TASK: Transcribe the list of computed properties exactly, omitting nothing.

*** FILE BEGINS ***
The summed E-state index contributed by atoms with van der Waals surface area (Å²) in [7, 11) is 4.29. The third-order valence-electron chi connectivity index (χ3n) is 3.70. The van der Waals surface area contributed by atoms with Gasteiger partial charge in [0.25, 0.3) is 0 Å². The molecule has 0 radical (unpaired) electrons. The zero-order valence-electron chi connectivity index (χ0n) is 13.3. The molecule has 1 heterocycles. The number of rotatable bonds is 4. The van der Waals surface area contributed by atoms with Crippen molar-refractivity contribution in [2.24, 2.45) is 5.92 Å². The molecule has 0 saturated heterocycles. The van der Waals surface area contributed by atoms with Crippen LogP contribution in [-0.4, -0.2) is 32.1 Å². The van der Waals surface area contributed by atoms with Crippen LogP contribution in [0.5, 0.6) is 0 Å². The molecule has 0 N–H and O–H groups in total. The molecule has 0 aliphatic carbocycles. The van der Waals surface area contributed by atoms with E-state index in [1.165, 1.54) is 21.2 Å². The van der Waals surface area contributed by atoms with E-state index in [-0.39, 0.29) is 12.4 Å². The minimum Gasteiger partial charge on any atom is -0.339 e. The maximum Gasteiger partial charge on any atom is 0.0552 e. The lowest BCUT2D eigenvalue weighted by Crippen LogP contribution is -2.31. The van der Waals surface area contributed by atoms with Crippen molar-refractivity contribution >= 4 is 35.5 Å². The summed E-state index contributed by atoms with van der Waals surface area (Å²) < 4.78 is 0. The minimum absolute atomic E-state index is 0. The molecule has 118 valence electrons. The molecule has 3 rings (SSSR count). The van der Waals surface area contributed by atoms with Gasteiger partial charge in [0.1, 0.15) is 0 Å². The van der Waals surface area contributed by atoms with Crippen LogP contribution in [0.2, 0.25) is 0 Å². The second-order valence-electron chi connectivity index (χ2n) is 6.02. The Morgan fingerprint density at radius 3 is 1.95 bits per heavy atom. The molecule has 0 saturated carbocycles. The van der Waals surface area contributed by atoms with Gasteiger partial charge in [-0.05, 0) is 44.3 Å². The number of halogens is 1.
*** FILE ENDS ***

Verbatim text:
The summed E-state index contributed by atoms with van der Waals surface area (Å²) in [7, 11) is 4.29. The third-order valence-electron chi connectivity index (χ3n) is 3.70. The van der Waals surface area contributed by atoms with Gasteiger partial charge in [0.25, 0.3) is 0 Å². The molecule has 0 radical (unpaired) electrons. The zero-order valence-electron chi connectivity index (χ0n) is 13.3. The molecule has 1 heterocycles. The number of rotatable bonds is 4. The van der Waals surface area contributed by atoms with Crippen molar-refractivity contribution in [2.24, 2.45) is 5.92 Å². The molecule has 0 saturated heterocycles. The van der Waals surface area contributed by atoms with Crippen LogP contribution in [-0.4, -0.2) is 32.1 Å². The van der Waals surface area contributed by atoms with Crippen LogP contribution in [0.5, 0.6) is 0 Å². The molecule has 0 N–H and O–H groups in total. The molecule has 0 aliphatic carbocycles. The van der Waals surface area contributed by atoms with E-state index in [1.165, 1.54) is 21.2 Å². The van der Waals surface area contributed by atoms with E-state index in [-0.39, 0.29) is 12.4 Å². The minimum Gasteiger partial charge on any atom is -0.339 e. The maximum Gasteiger partial charge on any atom is 0.0552 e. The lowest BCUT2D eigenvalue weighted by Crippen LogP contribution is -2.31. The van der Waals surface area contributed by atoms with Crippen molar-refractivity contribution >= 4 is 35.5 Å². The summed E-state index contributed by atoms with van der Waals surface area (Å²) < 4.78 is 0. The minimum absolute atomic E-state index is 0. The molecule has 118 valence electrons. The molecule has 3 rings (SSSR count). The van der Waals surface area contributed by atoms with Gasteiger partial charge in [0.1, 0.15) is 0 Å². The van der Waals surface area contributed by atoms with Crippen LogP contribution in [0.2, 0.25) is 0 Å². The second-order valence-electron chi connectivity index (χ2n) is 6.02. The Morgan fingerprint density at radius 3 is 1.95 bits per heavy atom. The molecule has 0 saturated carbocycles. The van der Waals surface area contributed by atoms with Gasteiger partial charge in [-0.05, 0) is 44.3 Å². The number of halogens is 1.